Any photos not otherwise credited are from the personal collection of Frank Passic, Albion Historian.
Morning Star, November 18, 2001, pg. 9
Continuing from last week, mail service in Marengo Township began in 1831 at the home of pioneer/first postmaster Seeley Neal on the south side of Michigan Ave. a mile west of the future village. The office was moved across the road to the nearby tavern of Loren Maynard (who then became postmaster) in 1833 when a regular stage-coach mail route was established. The 1877 “History of Calhoun County” lists successive early postmasters as: Charles George, Enos Houck, Peter Mulvaney, and John Evans, some of which may have been after the office was moved to the village. The book “Michigan Place Names” states that James Winters became the “first postmaster” on June 23, 1842, which is probably the date the office was moved from Michigan Ave. into the new village of Marengo.
The history of the Marengo post office parallels the history of various general stores, where the store owner or spouse served concurrently as the postmaster, too. Long-time postmaster was flour mill operator John Evans (1792-1881), who served from 1852 until his death in 1881. The PO was located in the “Marengo General Store” operated by his youngest son, Harvey M. Evans (1843-1902). It was located on the southwest “corner” of Elizabeth and College Sts., across from the Marengo Hotel. Harvey succeeded his father as postmaster and is listed as such in the 1883 “Michigan Gazetteer.” The 1885 edition lists Albert Claire Pattison (1857-1940) as postmaster and general store operator. The 1887-88 through 1893-94 editions list Frank L. Gunnison (1835-1911) as postmaster.
At some point in time the PO location was moved. The 1894 Atlas of Calhoun County shows a new store at 308 State St. south of the railroad depot. The structure is still standing today as a home. The 1895-96 Gazetteer lists Frank Reed (1853-1907) as postmaster/general store operator, while John C. Cooper (1854-1918) is listed in the 1897 through 1910 editions. In the 1905 edition the name of Irwin Adams (1868-1936) appears as another general store operator, probably in the newly-built store north of the railroad tracks that eventually became the Erie Lake General Store. The 1911-12 Gazetteer switches the roles, with Adams as the postmaster and Cooper just a general store operator. This means that the PO was moved around 1910 to its final location in the store at 412 State St. Adams resigned his position after one year however in December, 1911. He had been paid $148 annually for the work.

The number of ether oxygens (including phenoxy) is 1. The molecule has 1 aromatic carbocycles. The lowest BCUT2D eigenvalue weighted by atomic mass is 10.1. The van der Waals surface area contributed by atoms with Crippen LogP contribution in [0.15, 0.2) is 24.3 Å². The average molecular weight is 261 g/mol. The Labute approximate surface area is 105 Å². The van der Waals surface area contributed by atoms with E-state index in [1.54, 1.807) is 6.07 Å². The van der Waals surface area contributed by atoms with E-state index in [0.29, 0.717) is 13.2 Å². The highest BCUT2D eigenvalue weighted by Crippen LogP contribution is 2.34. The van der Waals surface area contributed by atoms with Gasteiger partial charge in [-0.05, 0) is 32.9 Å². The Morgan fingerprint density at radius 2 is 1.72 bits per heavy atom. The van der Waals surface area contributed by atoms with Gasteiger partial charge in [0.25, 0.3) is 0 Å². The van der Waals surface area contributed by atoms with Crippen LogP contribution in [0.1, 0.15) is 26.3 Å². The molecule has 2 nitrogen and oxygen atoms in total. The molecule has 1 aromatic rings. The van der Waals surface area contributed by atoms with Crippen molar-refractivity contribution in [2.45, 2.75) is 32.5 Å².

The store was sold to Robert Angus Raymond (1867-1918) who operated it from 1911 until his death in 1918. He was a well-known area bridge contractor and engineer. It was his wife Mary (Garfield) Raymond (1868-1960) who served as Marengo postmistress (as titled back then) during those years. (Note: Her brother David A. Garfield was president of the Albion State Bank). Succeeding Mary as postmaster/store operator was Warren S. Nowlin (1896-1955) as listed in the 1919-20 through the 1925-26 Gazetteers. L. H. Jacobs then purchased the store and his wife Eva served as the postmistress, as listed in the 1927-28 Gazetteer. In 1922, Erie Lake (1894-1983) purchased the Cooper general store south of the railroad tracks and operated it during the 1920s. He then purchased the L.H. Jacobs store at 412 State St. north of the tracks around 1930 and moved his business there, assuming the postmastership. The store was known as the Erie Lake General Store.